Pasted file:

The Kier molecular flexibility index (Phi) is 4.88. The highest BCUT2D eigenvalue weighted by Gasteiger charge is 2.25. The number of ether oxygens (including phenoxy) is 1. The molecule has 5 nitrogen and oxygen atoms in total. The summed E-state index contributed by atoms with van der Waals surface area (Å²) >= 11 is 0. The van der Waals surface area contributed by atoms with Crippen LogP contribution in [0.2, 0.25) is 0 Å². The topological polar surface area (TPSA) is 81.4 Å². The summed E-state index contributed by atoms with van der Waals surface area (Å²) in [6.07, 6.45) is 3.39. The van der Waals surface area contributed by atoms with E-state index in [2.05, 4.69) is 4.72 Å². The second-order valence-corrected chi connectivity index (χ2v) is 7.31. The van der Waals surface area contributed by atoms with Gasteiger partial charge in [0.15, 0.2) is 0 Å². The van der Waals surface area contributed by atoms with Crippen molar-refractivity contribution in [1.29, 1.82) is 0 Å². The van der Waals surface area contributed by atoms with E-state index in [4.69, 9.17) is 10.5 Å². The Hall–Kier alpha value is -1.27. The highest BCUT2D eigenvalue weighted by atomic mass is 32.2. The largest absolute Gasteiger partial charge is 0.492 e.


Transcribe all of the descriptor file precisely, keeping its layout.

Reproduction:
The Kier molecular flexibility index (Phi) is 4.88. The highest BCUT2D eigenvalue weighted by Gasteiger charge is 2.25. The number of ether oxygens (including phenoxy) is 1. The molecule has 5 nitrogen and oxygen atoms in total. The summed E-state index contributed by atoms with van der Waals surface area (Å²) >= 11 is 0. The van der Waals surface area contributed by atoms with Crippen LogP contribution in [0.2, 0.25) is 0 Å². The topological polar surface area (TPSA) is 81.4 Å². The summed E-state index contributed by atoms with van der Waals surface area (Å²) in [6.07, 6.45) is 3.39. The van der Waals surface area contributed by atoms with E-state index in [2.05, 4.69) is 4.72 Å². The second-order valence-corrected chi connectivity index (χ2v) is 7.31. The van der Waals surface area contributed by atoms with Gasteiger partial charge in [0.15, 0.2) is 0 Å². The van der Waals surface area contributed by atoms with Crippen molar-refractivity contribution in [1.29, 1.82) is 0 Å². The van der Waals surface area contributed by atoms with E-state index in [4.69, 9.17) is 10.5 Å². The Hall–Kier alpha value is -1.27. The highest BCUT2D eigenvalue weighted by atomic mass is 32.2. The largest absolute Gasteiger partial charge is 0.492 e.